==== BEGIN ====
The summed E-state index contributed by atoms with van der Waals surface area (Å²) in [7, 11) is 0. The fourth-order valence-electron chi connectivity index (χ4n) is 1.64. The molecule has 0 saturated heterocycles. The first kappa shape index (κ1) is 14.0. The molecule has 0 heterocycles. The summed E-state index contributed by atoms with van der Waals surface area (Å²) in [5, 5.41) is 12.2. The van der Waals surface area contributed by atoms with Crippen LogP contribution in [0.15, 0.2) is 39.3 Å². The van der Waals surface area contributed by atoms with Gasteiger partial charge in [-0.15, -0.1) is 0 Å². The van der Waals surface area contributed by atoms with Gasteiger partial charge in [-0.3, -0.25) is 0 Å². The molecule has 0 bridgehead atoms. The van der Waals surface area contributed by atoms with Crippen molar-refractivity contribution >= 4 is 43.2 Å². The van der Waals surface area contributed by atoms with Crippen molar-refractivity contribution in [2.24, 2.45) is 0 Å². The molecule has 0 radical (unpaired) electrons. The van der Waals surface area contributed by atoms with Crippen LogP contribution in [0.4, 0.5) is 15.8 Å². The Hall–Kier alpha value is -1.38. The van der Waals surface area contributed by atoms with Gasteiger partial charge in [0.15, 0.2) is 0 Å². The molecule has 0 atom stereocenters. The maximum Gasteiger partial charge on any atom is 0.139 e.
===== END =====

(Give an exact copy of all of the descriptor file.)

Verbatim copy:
The summed E-state index contributed by atoms with van der Waals surface area (Å²) in [7, 11) is 0. The fourth-order valence-electron chi connectivity index (χ4n) is 1.64. The molecule has 0 saturated heterocycles. The first kappa shape index (κ1) is 14.0. The molecule has 0 heterocycles. The summed E-state index contributed by atoms with van der Waals surface area (Å²) in [5, 5.41) is 12.2. The van der Waals surface area contributed by atoms with Crippen LogP contribution in [0.15, 0.2) is 39.3 Å². The van der Waals surface area contributed by atoms with Gasteiger partial charge in [-0.15, -0.1) is 0 Å². The van der Waals surface area contributed by atoms with Gasteiger partial charge in [-0.3, -0.25) is 0 Å². The molecule has 0 bridgehead atoms. The van der Waals surface area contributed by atoms with Crippen molar-refractivity contribution >= 4 is 43.2 Å². The van der Waals surface area contributed by atoms with Crippen molar-refractivity contribution in [2.24, 2.45) is 0 Å². The molecule has 0 radical (unpaired) electrons. The van der Waals surface area contributed by atoms with Crippen LogP contribution in [0.4, 0.5) is 15.8 Å². The Hall–Kier alpha value is -1.38. The van der Waals surface area contributed by atoms with Gasteiger partial charge in [0.15, 0.2) is 0 Å². The molecule has 0 atom stereocenters. The maximum Gasteiger partial charge on any atom is 0.139 e.